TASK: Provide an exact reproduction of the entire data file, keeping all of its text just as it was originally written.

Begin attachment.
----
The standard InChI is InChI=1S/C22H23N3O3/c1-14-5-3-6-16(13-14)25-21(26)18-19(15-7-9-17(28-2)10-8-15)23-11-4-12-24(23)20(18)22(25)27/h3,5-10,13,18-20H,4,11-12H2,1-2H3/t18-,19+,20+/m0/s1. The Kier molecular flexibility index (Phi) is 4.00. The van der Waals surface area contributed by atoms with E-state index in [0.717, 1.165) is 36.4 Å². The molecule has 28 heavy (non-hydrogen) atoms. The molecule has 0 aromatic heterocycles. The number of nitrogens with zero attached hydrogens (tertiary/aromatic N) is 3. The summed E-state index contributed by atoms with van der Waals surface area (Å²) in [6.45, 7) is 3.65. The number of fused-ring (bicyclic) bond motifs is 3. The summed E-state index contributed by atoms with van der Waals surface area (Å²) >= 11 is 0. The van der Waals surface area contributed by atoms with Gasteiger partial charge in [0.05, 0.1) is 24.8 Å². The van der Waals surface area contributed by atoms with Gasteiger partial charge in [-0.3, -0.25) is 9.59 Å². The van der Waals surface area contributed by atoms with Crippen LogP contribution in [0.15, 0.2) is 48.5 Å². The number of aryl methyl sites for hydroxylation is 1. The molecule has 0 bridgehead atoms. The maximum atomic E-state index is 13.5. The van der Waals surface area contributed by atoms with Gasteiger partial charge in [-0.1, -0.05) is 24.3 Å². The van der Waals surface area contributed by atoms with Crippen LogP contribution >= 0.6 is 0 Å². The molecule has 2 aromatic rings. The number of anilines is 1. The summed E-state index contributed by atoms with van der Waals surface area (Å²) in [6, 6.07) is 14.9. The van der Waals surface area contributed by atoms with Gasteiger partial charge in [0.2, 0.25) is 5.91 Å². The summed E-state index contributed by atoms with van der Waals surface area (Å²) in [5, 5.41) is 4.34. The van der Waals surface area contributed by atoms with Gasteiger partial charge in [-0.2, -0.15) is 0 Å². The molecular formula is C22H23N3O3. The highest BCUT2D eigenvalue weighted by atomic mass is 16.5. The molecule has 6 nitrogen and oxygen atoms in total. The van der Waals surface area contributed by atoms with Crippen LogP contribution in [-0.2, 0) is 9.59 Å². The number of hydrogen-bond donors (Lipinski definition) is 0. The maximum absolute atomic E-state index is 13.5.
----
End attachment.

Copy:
The standard InChI is InChI=1S/C22H23N3O3/c1-14-5-3-6-16(13-14)25-21(26)18-19(15-7-9-17(28-2)10-8-15)23-11-4-12-24(23)20(18)22(25)27/h3,5-10,13,18-20H,4,11-12H2,1-2H3/t18-,19+,20+/m0/s1. The Kier molecular flexibility index (Phi) is 4.00. The van der Waals surface area contributed by atoms with E-state index in [0.717, 1.165) is 36.4 Å². The molecule has 28 heavy (non-hydrogen) atoms. The molecule has 0 aromatic heterocycles. The number of nitrogens with zero attached hydrogens (tertiary/aromatic N) is 3. The summed E-state index contributed by atoms with van der Waals surface area (Å²) in [6.45, 7) is 3.65. The number of fused-ring (bicyclic) bond motifs is 3. The summed E-state index contributed by atoms with van der Waals surface area (Å²) >= 11 is 0. The van der Waals surface area contributed by atoms with Gasteiger partial charge in [0.05, 0.1) is 24.8 Å². The van der Waals surface area contributed by atoms with Gasteiger partial charge in [-0.3, -0.25) is 9.59 Å². The van der Waals surface area contributed by atoms with Crippen LogP contribution in [0.15, 0.2) is 48.5 Å². The number of aryl methyl sites for hydroxylation is 1. The molecule has 0 bridgehead atoms. The maximum atomic E-state index is 13.5. The van der Waals surface area contributed by atoms with Gasteiger partial charge in [-0.1, -0.05) is 24.3 Å². The van der Waals surface area contributed by atoms with Crippen LogP contribution >= 0.6 is 0 Å². The molecule has 2 aromatic rings. The number of anilines is 1. The summed E-state index contributed by atoms with van der Waals surface area (Å²) in [6, 6.07) is 14.9. The van der Waals surface area contributed by atoms with Gasteiger partial charge in [0.2, 0.25) is 5.91 Å². The summed E-state index contributed by atoms with van der Waals surface area (Å²) in [5, 5.41) is 4.34. The van der Waals surface area contributed by atoms with Gasteiger partial charge in [-0.2, -0.15) is 0 Å². The molecular formula is C22H23N3O3. The highest BCUT2D eigenvalue weighted by atomic mass is 16.5. The molecule has 6 nitrogen and oxygen atoms in total. The van der Waals surface area contributed by atoms with Crippen LogP contribution in [-0.2, 0) is 9.59 Å². The number of hydrogen-bond donors (Lipinski definition) is 0. The maximum absolute atomic E-state index is 13.5.